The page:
The greatest concerns with ISBCS are postoperative endophthalmitis and refractive deviations due to errors of biometry. Studies have shown that, since the introduction of intracameral antibiotics at the end of surgery, the risk of the former in ISBCS is comparable with that in unilateral surgery. Likewise, advances in intraoperative measurements with OCT and highly reliable IOL power calculations have nearly eliminated the latter risk. Moreover, the advantages, such as reduced numbers of patient visits, prevention of anisometropia, and savings in health care and patient-related costs, must be considered.
Because of our excellent results with LACS, we have begun to perform immediate sequential bilateral LACS. So far, we have performed 146 of these cases—a total of 292 eyes treated. Of these eyes, 192 were refractive lens exchange (65.8%) and 100 were cataract procedures (34.2%).
As with single-eye LACS, the femtosecond laser system is placed outside the OR in a separate room to facilitate use by three surgeons in three ORs at the same time. Precise logistics are essential to prevent delays in workflow.
Patients must be given additional informed consent before treatment because visual acuity after bilateral lens fragmentation is temporarily markedly reduced. Otherwise, patients may express concerns between the laser treatment and the lens implantation portions of the procedure. Also, we prefer to patch both eyes postoperatively for about 1 hour, which can cause stress in some patients unless they are well informed beforehand.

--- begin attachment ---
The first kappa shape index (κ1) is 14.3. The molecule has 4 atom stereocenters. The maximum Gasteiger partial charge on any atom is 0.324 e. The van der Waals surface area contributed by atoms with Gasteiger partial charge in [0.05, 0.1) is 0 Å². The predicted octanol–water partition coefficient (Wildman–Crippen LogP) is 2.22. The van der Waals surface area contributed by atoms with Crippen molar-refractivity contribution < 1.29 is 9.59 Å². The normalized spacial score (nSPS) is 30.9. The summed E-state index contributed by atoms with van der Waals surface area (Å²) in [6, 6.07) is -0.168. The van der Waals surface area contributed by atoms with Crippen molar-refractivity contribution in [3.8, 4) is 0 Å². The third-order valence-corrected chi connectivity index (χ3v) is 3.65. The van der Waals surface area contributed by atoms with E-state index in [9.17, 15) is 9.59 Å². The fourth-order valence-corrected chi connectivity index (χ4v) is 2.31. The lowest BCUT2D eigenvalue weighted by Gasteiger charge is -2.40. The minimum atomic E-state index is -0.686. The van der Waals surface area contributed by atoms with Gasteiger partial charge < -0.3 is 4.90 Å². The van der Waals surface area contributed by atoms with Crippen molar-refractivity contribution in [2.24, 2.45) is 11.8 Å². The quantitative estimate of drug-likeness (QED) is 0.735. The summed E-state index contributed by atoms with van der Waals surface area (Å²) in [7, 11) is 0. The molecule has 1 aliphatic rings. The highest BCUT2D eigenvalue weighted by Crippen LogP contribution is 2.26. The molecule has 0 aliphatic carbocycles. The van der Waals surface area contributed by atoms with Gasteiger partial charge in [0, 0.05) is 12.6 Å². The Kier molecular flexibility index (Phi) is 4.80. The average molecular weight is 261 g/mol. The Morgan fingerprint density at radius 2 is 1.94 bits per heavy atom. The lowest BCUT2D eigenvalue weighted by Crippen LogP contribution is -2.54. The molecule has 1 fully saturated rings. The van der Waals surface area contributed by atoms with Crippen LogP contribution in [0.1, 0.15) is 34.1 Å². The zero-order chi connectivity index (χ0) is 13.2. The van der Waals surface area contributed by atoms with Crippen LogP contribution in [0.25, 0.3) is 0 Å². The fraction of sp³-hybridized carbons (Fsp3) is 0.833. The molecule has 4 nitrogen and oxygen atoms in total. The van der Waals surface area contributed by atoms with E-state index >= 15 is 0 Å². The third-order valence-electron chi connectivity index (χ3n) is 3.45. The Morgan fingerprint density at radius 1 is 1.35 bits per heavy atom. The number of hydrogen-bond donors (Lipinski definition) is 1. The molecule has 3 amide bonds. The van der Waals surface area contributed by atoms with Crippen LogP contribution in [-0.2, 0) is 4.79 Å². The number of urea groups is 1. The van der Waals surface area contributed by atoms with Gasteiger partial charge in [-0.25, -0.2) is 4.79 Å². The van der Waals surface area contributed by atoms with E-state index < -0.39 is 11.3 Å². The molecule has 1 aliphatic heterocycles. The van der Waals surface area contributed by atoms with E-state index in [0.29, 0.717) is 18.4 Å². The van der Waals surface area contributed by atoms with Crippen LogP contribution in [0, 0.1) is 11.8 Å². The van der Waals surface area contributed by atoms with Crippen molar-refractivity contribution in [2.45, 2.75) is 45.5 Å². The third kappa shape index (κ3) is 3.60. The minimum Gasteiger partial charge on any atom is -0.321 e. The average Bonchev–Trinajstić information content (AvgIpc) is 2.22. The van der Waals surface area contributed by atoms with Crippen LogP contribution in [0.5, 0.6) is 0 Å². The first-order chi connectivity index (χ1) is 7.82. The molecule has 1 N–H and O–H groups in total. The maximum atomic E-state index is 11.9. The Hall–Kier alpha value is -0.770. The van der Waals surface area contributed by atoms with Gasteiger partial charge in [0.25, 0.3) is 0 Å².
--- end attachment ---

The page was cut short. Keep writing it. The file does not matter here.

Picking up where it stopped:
In this series, we have not observed any contraindications for or complications of immediate sequential bilateral LACS, such as endopthalmitis or anisometropia.
Due to the high level of precision and increased safety of LACS, and the convenience and other benefits of immediate sequential bilateral surgery, this appears to be just the beginning of a promising application of femtosecond laser technology. n
1. Nagy Z, Takacs A, Filkorn T, et al. Initial clinical evaluation of an intraocular femtosecond laser in cataract surgery. J Refract Surg. 2009;25:1053-1060.
Günther Grabner, MD
• Professor and Director, University Eye Clinic, Paracelsus Medical University, Salzburg, Austria
• Financial disclosure: None acknowledged